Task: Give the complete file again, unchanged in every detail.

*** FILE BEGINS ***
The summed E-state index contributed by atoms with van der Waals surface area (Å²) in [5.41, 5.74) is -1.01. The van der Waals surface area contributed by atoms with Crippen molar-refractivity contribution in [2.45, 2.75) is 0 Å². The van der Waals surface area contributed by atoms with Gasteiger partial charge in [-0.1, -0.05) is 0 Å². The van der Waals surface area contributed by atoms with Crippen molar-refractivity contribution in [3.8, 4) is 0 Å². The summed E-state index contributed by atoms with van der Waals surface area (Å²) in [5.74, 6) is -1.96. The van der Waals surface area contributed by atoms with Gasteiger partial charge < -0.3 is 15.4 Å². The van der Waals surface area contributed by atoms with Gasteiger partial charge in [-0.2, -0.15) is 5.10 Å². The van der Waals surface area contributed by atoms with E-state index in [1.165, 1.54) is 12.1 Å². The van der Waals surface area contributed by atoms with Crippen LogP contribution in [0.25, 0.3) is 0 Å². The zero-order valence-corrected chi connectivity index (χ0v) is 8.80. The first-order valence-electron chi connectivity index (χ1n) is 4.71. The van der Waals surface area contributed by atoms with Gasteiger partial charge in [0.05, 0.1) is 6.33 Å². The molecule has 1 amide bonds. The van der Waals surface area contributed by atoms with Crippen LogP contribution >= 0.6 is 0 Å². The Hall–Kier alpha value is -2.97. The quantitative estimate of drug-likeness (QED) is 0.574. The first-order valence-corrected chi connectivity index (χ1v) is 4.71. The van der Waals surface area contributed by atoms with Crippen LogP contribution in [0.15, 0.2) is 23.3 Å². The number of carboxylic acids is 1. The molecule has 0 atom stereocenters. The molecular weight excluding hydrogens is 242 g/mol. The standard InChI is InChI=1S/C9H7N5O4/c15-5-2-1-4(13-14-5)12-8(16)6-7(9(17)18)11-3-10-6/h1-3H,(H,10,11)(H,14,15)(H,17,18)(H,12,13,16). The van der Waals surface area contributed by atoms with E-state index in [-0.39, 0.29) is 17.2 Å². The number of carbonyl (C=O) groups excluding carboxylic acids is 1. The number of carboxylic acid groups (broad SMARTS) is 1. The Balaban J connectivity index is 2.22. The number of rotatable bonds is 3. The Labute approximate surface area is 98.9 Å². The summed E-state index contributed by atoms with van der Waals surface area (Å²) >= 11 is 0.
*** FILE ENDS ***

The summed E-state index contributed by atoms with van der Waals surface area (Å²) in [5.41, 5.74) is -1.01. The van der Waals surface area contributed by atoms with Crippen molar-refractivity contribution in [2.45, 2.75) is 0 Å². The van der Waals surface area contributed by atoms with Gasteiger partial charge in [-0.1, -0.05) is 0 Å². The van der Waals surface area contributed by atoms with Crippen molar-refractivity contribution in [3.8, 4) is 0 Å². The summed E-state index contributed by atoms with van der Waals surface area (Å²) in [5.74, 6) is -1.96. The van der Waals surface area contributed by atoms with Gasteiger partial charge < -0.3 is 15.4 Å². The van der Waals surface area contributed by atoms with Gasteiger partial charge in [-0.2, -0.15) is 5.10 Å². The van der Waals surface area contributed by atoms with E-state index in [1.165, 1.54) is 12.1 Å². The van der Waals surface area contributed by atoms with Crippen LogP contribution in [0.25, 0.3) is 0 Å². The zero-order valence-corrected chi connectivity index (χ0v) is 8.80. The first-order valence-electron chi connectivity index (χ1n) is 4.71. The van der Waals surface area contributed by atoms with Gasteiger partial charge in [0.05, 0.1) is 6.33 Å². The molecule has 1 amide bonds. The van der Waals surface area contributed by atoms with Crippen LogP contribution >= 0.6 is 0 Å². The Hall–Kier alpha value is -2.97. The quantitative estimate of drug-likeness (QED) is 0.574. The first-order valence-corrected chi connectivity index (χ1v) is 4.71. The van der Waals surface area contributed by atoms with Crippen LogP contribution in [0.15, 0.2) is 23.3 Å². The number of carboxylic acids is 1. The molecule has 0 atom stereocenters. The molecular weight excluding hydrogens is 242 g/mol. The standard InChI is InChI=1S/C9H7N5O4/c15-5-2-1-4(13-14-5)12-8(16)6-7(9(17)18)11-3-10-6/h1-3H,(H,10,11)(H,14,15)(H,17,18)(H,12,13,16). The van der Waals surface area contributed by atoms with E-state index in [-0.39, 0.29) is 17.2 Å². The number of carbonyl (C=O) groups excluding carboxylic acids is 1. The number of carboxylic acid groups (broad SMARTS) is 1. The Balaban J connectivity index is 2.22. The number of rotatable bonds is 3. The Labute approximate surface area is 98.9 Å². The summed E-state index contributed by atoms with van der Waals surface area (Å²) >= 11 is 0.